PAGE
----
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 Intracranial Hypertension Can Cause Headaches in Lupus

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PostSubject: Intracranial Hypertension Can Cause Headaches in Lupus   Sat Mar 03, 2012 1:18 am

Intracranial Hypertension Can Cause Headaches in Lupus

March 2, 2012 — Idiopathic intracranial hypertension (IIH; also called pseudotumor cerebri [PTC] or benign intracranial hypertension) is surprisingly common in patients with systemic lupus erythematosus (SLE) and should be considered when working up SLE patients who have intractable headache, according to a report by Ji-Min Kim, MD, and colleagues published online February 2 in Lupus.

The retrospective study, which was conducted at The Catholic University of Korea College of Medicine in Seoul, consisted of a chart review of 1084 patients with SLE, 47 of whom had undergone cerebrospinal fluid (CSF) studies because of intractable headache, and 8 of whom were then diagnosed as having IIH.

Dr. Kim told Medscape Medical News that"17% of the lupus patients with intractable headache with CSF studies had IIH. Rheumatologists (or physicians) have thought that lupus patients with IIH are very rare, so if the physicians met a lupus patient with headache, they tended not to consider IIH as a possible cause. The fact that none of these lupus patients with IIH were obese was an additional finding."

IIH, the clinical syndrome of increased intracranial pressure in the absence of space-occupying lesions, or ventriculomegaly, is usually seen "as severe headache in obese women of childbearing age, [and] may result in severe ophthalmologic complications," the authors write.

Among the SLE patients who had undergone CSF studies, all IIH cases were in women 14 to 32 years of age, and none were obese. The most common presenting symptoms were headache, nausea, vomiting, and blurred vision, and all of the IIH patients had an SLE disease activity index score of 6 or higher at admission.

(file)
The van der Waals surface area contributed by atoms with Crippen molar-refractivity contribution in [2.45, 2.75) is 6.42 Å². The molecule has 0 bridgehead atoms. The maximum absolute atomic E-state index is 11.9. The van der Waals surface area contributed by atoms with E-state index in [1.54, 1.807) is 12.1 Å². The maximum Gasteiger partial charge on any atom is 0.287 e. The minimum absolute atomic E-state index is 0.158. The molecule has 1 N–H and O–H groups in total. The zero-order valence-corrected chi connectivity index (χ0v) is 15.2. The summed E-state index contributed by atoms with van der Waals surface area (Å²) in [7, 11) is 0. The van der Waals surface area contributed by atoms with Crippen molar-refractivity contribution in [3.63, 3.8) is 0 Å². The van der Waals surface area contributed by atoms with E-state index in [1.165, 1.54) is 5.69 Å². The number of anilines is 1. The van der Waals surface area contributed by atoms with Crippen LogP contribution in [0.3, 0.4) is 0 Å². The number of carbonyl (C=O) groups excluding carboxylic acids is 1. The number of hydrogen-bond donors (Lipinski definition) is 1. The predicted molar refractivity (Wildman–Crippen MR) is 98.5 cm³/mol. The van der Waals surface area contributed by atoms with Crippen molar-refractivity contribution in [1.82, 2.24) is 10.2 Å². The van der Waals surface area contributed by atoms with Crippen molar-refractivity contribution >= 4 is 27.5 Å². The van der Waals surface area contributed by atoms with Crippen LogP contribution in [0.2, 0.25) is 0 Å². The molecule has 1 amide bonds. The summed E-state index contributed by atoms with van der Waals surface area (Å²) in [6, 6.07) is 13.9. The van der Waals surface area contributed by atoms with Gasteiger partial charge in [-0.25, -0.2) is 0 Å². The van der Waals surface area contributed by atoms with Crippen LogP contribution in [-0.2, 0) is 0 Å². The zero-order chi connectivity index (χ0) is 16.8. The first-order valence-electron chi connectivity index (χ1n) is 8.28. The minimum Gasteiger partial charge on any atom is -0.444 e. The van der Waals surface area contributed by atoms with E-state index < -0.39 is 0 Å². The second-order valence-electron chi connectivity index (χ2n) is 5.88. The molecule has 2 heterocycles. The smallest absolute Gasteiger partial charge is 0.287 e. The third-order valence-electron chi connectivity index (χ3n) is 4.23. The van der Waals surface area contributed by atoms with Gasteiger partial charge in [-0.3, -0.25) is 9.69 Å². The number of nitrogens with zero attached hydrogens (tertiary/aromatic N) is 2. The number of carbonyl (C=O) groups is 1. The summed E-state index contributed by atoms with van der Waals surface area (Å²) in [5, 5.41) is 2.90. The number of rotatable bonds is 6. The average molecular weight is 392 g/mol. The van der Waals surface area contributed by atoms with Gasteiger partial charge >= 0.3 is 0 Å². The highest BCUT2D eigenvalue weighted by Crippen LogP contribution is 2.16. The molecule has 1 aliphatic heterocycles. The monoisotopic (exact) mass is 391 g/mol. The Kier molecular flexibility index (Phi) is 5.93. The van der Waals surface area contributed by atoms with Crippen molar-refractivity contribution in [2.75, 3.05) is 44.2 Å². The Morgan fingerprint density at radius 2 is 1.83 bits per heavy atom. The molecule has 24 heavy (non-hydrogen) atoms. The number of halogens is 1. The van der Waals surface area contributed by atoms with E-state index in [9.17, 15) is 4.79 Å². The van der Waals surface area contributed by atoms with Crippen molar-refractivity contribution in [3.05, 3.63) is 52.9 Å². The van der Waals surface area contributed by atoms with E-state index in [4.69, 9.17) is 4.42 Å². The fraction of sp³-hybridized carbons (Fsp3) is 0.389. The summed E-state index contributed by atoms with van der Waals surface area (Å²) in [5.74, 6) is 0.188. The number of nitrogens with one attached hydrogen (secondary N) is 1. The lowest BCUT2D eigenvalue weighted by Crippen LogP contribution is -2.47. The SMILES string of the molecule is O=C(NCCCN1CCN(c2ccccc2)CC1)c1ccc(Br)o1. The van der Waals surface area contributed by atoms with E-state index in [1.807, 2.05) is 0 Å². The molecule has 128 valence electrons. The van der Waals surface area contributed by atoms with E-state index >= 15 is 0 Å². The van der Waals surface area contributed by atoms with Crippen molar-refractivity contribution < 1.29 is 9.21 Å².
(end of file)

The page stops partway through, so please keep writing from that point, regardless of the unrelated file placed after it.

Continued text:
All 8 patients were treated with more than 1 mg/kg per day of intravenous (IV) steroids (methylprednisolone or dexamethasone). Two received IV cyclophosphamide pulse therapy, 3 received acetazolamide, and 7 received IV mannitol. All recovered with no residual ophthalmologic complications. Dr. Kim recommends considering steroids as first-line therapy.

"If lupus patients have nausea and blurred vision with severe headache, physicians should start the workup for IIH," Dr. Kim advised. "Headache caused by IIH is usually unresponsive to any analgesics or narcotics. The diagnosis may be suspected on the basis of history and examination."

"However, lupus patients often present atypical symptoms and signs," Dr. Kim pointed out. "To confirm the diagnosis, [and to exclude] alternative causes, several investigations are required, such as neuroimaging (usually with computed tomography or magnetic resonance imaging), cerebrospinal fluid examination, and examination of the retinas."

Five of 8 IIH patients did not have papilledema; the researchers suspect that this might have slowed the diagnosis of IIH. Dr. Kim said that "papilledema is not essential to diagnose IIH. Clinical features, including typical symptoms associated with increased intracranial pressure, increased CSF opening pressure with normal composition, and normal findings of brain imaging, are sufficient to diagnose IIH. Moreover, slight edema of the optic disc may not be detected if using the direct ophthalmoscope, as is usually done in the emergency room."

Data Convincing, But Relationship Tenuous